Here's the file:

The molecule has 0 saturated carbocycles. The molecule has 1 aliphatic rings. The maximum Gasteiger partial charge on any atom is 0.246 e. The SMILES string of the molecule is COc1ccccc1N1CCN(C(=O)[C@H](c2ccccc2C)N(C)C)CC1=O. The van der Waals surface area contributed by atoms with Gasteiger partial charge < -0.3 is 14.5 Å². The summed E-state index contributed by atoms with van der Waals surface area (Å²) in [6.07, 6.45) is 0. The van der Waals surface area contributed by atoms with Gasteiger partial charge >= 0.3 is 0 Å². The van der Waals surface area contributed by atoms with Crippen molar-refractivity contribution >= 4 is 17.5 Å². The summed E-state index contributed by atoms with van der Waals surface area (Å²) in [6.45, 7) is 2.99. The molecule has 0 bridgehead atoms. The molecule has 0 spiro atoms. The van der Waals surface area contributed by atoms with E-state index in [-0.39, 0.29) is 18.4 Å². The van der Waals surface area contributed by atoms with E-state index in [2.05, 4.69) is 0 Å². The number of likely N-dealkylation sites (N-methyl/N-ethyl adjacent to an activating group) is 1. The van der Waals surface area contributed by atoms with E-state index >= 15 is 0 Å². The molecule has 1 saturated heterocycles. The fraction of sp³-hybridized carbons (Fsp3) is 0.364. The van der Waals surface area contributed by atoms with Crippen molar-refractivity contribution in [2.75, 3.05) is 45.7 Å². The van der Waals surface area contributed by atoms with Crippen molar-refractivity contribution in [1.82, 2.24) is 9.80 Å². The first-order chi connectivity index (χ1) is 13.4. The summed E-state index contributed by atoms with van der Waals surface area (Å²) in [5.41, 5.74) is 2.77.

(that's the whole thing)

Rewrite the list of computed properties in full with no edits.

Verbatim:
The molecule has 0 saturated carbocycles. The molecule has 1 aliphatic rings. The maximum Gasteiger partial charge on any atom is 0.246 e. The SMILES string of the molecule is COc1ccccc1N1CCN(C(=O)[C@H](c2ccccc2C)N(C)C)CC1=O. The van der Waals surface area contributed by atoms with Gasteiger partial charge < -0.3 is 14.5 Å². The summed E-state index contributed by atoms with van der Waals surface area (Å²) in [6.07, 6.45) is 0. The van der Waals surface area contributed by atoms with Gasteiger partial charge >= 0.3 is 0 Å². The van der Waals surface area contributed by atoms with Crippen molar-refractivity contribution >= 4 is 17.5 Å². The summed E-state index contributed by atoms with van der Waals surface area (Å²) in [6.45, 7) is 2.99. The molecule has 0 bridgehead atoms. The molecule has 0 spiro atoms. The van der Waals surface area contributed by atoms with E-state index in [-0.39, 0.29) is 18.4 Å². The van der Waals surface area contributed by atoms with E-state index in [2.05, 4.69) is 0 Å². The number of likely N-dealkylation sites (N-methyl/N-ethyl adjacent to an activating group) is 1. The van der Waals surface area contributed by atoms with E-state index >= 15 is 0 Å². The molecule has 1 saturated heterocycles. The fraction of sp³-hybridized carbons (Fsp3) is 0.364. The van der Waals surface area contributed by atoms with Crippen molar-refractivity contribution in [2.75, 3.05) is 45.7 Å². The van der Waals surface area contributed by atoms with Crippen molar-refractivity contribution in [1.82, 2.24) is 9.80 Å². The first-order chi connectivity index (χ1) is 13.4. The summed E-state index contributed by atoms with van der Waals surface area (Å²) in [5.41, 5.74) is 2.77.